WEIGHT: 7.988 grams

FINE GOLD: 7.332 grams or 0.2354 Troy ounces

DIAMETER: 22.05 mm

The Gold Sovereign coin was first produced in 1817 and is a gold coin of the United Kingdom. The gold Sovereign coin has a nominal value of one pound sterling. Struck in 22 carat gold this popular British coin retains its ‘legal tender’ status and therefore benefits from being exempt from Capital Gains Tax, making this coin very popular amongst all types of investors.

The Gold Sovereign coin depicts the sovereign of the United Kingdom on the obverse of the coin. The first monarch to appear on the official Gold Sovereign coin was King George III.

The sovereign coin is a light weight gold coin with huge popularity. Benedetto Pistrucci, an Italian sculptor designed the reverse of the coin that features Saint George on horseback atop a wounded dragon, commonly referred to as ‘George and Dragon’. This infamous design has remained a constant in Gold Sovereigns right up until present day productions.

With each reigning sovereign that the United Kingdom has seen the Royal Mint will produce a new gold sovereign coin. The Victorian era saw the production of Gold Sovereign Shield Back. This was designed for the accession of Queen Victoria in 1837 and depicted the ‘Young Head’ portrait of Queen Victoria with a the first shield design on the reverse of the coins, to this day a historical coin popular amongst many coin collectors.

By 1932 British Gold Sovereigns were being minted in many of the realms territories, from Australia, to Canada and India, the popularity of these light weight bullion coins means large distribution was now necessary.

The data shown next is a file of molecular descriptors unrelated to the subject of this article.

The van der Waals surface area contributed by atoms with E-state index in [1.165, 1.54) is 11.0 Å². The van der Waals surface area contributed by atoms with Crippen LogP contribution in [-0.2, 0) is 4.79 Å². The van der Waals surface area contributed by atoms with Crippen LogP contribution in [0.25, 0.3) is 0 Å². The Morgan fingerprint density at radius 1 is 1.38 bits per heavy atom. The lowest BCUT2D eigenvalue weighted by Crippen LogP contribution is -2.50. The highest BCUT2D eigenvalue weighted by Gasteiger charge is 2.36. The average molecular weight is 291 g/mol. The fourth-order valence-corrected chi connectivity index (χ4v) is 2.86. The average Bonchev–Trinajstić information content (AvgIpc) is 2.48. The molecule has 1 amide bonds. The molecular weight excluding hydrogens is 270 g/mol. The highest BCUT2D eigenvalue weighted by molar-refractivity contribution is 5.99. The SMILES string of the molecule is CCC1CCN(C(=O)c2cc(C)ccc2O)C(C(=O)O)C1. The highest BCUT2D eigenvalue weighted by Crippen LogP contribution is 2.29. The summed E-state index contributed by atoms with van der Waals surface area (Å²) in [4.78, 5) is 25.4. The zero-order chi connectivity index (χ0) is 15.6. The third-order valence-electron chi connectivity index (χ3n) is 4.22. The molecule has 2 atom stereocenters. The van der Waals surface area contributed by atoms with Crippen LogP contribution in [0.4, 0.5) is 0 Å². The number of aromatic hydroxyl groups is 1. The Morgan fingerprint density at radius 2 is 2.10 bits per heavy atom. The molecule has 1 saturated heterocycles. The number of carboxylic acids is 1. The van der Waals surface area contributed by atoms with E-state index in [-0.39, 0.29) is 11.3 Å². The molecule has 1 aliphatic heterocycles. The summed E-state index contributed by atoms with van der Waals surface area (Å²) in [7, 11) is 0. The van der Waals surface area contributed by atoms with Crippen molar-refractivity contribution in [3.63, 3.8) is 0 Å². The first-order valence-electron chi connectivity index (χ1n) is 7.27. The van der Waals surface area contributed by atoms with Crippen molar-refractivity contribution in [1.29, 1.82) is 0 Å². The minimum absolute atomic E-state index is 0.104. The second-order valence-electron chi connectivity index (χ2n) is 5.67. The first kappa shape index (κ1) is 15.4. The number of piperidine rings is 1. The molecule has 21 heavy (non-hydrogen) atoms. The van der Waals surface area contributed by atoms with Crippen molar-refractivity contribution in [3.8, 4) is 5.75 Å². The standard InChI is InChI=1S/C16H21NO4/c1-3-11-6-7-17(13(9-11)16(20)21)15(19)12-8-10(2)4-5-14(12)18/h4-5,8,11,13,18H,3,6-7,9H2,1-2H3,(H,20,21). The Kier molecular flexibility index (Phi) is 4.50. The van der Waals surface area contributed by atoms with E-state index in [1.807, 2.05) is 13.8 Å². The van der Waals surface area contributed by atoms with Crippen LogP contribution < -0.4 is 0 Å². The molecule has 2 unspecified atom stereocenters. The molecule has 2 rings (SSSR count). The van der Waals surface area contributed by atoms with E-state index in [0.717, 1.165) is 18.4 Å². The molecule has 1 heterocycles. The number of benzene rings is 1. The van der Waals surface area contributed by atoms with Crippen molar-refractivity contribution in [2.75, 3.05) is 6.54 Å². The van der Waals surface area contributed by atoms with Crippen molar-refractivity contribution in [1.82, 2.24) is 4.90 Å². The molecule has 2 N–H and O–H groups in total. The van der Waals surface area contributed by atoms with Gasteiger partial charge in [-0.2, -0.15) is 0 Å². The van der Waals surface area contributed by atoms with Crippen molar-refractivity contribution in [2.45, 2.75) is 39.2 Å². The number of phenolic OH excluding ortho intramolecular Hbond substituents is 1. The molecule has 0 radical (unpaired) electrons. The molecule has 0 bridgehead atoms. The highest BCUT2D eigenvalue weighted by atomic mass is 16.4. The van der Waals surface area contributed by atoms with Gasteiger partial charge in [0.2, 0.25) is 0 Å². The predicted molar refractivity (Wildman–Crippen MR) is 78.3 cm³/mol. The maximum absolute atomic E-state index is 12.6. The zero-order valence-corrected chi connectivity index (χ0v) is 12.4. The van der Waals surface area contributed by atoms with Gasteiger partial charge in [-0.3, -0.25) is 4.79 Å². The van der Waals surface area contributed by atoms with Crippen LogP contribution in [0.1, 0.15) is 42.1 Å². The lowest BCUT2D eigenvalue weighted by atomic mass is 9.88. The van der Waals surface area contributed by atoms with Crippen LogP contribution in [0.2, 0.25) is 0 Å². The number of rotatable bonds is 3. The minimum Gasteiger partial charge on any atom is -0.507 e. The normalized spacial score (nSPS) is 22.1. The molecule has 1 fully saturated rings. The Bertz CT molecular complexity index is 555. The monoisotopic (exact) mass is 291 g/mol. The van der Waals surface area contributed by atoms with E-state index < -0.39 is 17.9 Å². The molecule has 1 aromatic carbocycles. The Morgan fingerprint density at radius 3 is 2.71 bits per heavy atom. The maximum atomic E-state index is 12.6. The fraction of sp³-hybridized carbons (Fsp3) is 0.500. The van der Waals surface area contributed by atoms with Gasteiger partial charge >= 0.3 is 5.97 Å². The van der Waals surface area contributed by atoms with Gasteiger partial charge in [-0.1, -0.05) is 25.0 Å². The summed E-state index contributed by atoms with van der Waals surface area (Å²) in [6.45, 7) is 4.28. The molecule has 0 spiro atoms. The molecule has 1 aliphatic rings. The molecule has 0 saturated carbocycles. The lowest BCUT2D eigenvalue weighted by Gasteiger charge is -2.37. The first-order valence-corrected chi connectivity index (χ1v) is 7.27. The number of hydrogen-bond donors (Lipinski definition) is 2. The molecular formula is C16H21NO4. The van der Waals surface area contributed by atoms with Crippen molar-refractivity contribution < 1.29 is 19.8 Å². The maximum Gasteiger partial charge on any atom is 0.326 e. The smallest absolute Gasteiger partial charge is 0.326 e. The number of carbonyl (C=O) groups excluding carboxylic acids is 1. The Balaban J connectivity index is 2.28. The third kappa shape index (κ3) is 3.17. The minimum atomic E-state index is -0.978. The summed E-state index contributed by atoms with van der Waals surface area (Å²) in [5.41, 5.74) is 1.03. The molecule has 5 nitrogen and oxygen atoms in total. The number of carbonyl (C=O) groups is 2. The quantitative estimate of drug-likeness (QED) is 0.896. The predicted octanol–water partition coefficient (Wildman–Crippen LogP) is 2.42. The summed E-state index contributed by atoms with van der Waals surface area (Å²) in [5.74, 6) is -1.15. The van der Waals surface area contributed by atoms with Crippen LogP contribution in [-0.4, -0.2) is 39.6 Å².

The Gold Sovereign, considered a ‘lightweight gold coin’ holds huge popularity amongst both investors and coin collectors. Also produced in even smaller denominations, most popular being the Half Sovereign, this also comes in a quarter sovereign and even quintuple sovereign.

Some Interesting Facts about the Gold Sovereign

• The modern Sovereign originates from a hammered gold coin minted for Henry VII in 1489.

• The sovereign was in circulation in the US till 1933.

• Not every date exists for gold sovereigns. The two most difficult to find are the years of 1957 and 1959 making them very attractive to collectors.

• Each year gold sovereigns are independently checked and verified by a ceremony called the Trial of the Pyx, a tradition dating back to 1282. The word 'pyx' means small box and it refers to the chests used to carry the coins back in the day.

• In 1817 the Sovereign entered circulation however it did not gain popularity straight away, production dropped from over 2 million coins to the mere 3500 in the following year.

• Sovereigns were used in kits of soldiers up till 1991 as a bargaining tool for their freedom when captured by the enemy.

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